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By Shane Lasley
Mining News 

Usibelli Coal Mine celebrates 75 years

AMA honors Alaska's longest lived mine at Fairbanks gathering

 

Last updated 4/6/2018 at 5:22am

Joe Usibelli, Jr.

FAIRBANKS – 2018 marks the 75th anniversary of Alaska's longest lived mining operation, the Usibelli Coal Mine Inc.'s coal mining operations near Healy – a monumental milestone honored by the mining community during the Alaska Miners Association Biennial Spring Conference in Fairbanks.

"I guess as far as 75 years ago, that's a pretty amazing number when you think about it and in some ways we're a survivor and success is a combination of a lot of hard work and a lot of luck, frankly," said Usibelli Coal President Joe Usibelli, Jr., reflecting on the company's history during a March 29 banquet at the AMA conference.

"So, 75 years of luck, 75 years of perseverance, 75 years of, at times, tenacity – those are important elements," Joe added to the list of key ingredients of Usibelli's longevity.

These are family traits that are at least as long-lived as the mining operations started by Joe Jr.'s grandfather, Emil, in 1943.

Remarkable heritage

Usibelli Coal Mine traces its roots to World War II, when Emil landed a contract to deliver 10,000 tons of coal to Ladd, a strategic military base on the outskirts of Fairbanks known today as Fort Wainwright.

Working with only a small International TD-40 dozer to strip the overburden off coal seams near the town of Healy and push the exposed coal onto a GMC logging truck converted to haul the fuel 110 miles north to Fairbanks, many of Emil's coal mining contemporaries were skeptical of his ability to meet his obligations.

With the combination of hard work, perseverance, tenacity and luck reflected by his grandson, Emil did deliver that first contract and began what is now the longest lived mining operation in Alaska.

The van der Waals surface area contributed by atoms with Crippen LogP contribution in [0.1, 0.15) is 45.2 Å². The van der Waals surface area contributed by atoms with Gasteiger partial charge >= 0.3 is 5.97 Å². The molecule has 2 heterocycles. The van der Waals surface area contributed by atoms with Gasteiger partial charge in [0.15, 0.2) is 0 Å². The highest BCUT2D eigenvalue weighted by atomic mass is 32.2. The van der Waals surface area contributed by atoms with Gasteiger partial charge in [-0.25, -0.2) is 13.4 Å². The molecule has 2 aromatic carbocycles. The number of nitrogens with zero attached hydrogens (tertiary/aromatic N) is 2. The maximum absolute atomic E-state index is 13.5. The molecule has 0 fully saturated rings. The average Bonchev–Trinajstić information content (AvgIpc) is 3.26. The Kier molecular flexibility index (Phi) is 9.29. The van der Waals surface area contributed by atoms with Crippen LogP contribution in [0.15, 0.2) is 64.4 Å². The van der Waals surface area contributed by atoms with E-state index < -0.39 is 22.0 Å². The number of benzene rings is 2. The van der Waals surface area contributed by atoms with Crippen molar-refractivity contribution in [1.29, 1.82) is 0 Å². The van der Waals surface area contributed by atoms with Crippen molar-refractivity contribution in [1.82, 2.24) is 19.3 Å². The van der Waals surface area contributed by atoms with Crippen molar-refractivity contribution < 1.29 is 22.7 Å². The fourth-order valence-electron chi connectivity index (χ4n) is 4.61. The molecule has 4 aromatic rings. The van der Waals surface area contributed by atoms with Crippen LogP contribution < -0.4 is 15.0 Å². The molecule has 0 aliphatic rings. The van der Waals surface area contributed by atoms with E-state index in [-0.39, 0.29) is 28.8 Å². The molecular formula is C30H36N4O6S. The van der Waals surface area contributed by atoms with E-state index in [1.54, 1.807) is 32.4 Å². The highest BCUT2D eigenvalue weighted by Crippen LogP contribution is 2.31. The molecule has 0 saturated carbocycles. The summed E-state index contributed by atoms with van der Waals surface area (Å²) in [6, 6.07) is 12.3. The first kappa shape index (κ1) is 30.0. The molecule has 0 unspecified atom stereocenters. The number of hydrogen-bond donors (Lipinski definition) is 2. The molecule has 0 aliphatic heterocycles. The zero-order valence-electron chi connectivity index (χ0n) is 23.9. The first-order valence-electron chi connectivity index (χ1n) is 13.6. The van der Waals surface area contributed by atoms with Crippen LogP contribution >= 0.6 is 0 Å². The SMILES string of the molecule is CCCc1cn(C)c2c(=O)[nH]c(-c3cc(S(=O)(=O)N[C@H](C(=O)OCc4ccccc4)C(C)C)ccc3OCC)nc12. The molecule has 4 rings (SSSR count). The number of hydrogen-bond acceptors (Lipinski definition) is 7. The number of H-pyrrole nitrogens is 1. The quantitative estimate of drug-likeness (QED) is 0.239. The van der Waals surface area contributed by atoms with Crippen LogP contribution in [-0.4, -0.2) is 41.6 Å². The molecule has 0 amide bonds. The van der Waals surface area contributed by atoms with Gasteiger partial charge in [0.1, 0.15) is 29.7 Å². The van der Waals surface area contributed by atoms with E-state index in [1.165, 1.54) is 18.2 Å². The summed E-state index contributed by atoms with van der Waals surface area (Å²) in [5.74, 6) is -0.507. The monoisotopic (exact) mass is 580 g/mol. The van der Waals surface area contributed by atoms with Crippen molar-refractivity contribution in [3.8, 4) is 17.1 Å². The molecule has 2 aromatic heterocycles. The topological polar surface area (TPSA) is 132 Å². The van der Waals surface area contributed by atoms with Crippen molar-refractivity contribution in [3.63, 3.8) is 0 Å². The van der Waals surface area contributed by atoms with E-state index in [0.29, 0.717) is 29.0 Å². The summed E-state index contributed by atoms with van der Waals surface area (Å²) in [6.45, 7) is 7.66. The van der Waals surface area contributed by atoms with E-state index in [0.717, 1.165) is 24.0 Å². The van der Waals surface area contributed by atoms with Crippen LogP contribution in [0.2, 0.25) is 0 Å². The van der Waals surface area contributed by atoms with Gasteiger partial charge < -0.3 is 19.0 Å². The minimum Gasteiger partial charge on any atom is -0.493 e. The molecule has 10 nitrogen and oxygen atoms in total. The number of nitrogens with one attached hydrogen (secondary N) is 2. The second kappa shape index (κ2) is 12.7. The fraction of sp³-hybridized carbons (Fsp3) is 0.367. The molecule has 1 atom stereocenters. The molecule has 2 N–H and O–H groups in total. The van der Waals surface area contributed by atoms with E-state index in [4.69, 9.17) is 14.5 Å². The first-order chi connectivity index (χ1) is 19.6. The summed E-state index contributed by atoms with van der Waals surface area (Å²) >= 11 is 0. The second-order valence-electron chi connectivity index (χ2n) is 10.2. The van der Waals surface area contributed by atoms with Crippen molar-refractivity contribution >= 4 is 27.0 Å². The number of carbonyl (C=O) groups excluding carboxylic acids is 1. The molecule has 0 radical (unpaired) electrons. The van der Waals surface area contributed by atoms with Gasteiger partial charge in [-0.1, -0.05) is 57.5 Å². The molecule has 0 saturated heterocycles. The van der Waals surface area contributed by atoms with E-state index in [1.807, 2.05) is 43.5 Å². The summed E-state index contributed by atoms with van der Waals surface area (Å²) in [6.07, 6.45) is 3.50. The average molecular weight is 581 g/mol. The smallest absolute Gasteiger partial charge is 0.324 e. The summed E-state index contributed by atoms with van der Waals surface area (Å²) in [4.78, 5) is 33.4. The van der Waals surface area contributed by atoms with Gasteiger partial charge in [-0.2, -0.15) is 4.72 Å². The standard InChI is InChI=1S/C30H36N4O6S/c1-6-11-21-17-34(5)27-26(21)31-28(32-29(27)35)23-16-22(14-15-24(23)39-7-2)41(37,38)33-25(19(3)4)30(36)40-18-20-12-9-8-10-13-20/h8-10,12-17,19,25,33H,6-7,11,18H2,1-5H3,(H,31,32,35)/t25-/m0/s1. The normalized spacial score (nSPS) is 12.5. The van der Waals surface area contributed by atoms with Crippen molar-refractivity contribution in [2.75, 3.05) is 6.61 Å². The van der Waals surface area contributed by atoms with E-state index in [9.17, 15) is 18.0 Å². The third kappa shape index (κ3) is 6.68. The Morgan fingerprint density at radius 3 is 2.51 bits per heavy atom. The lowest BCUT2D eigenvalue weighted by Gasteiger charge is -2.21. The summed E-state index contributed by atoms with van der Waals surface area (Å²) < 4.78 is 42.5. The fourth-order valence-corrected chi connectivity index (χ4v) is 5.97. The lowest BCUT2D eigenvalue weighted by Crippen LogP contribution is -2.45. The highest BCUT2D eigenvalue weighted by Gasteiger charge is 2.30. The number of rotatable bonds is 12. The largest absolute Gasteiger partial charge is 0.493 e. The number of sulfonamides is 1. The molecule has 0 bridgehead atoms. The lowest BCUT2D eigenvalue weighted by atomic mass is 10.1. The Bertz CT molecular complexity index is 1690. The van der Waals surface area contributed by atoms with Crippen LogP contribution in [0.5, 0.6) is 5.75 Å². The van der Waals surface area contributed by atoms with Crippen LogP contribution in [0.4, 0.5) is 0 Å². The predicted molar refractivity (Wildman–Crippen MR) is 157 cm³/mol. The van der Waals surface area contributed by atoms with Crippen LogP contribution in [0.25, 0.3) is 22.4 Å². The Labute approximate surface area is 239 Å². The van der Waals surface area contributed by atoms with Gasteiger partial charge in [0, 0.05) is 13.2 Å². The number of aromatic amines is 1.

Today, the fourth-generation, family-owned Usibelli Coal Mine Inc. delivers roughly 1 million tons of ultra-low-sulfur coal to six plants that deliver low-cost power and heat to Interior Alaska, including the same heat and power plant at Fort Wainwright U.S., the Army post that Emil delivered coal to in 1943.

"I have no doubt that if my grandfather Emil was alive today, he would be tremendously proud of what we built on the foundation he began to lay in 1943 – this mine has a remarkable heritage and a bright future," Joe, Jr. reflected.

Amazing team

While hard work, perseverance, tenacity and luck all played a role, people are the key ingredient to Usibelli Coal Mine's remarkable heritage and bright future.

"The most important element is selecting good people to be on your team," Joe, Jr. told his fellow miners at the AMA conference. "We couldn't have succeeded without that – it is of the utmost importance."

Today, Usibelli Coal Mine has roughly 110 employees, about 40 percent of these workers are second, third and fourth generation employees of the mining operation near Healy.

"I am proud to lead such an amazing group of people," said Joe, Jr.

This pride is likely rooted in the fact that the Usibelli team reflects a culture of responsibility nurtured by the company.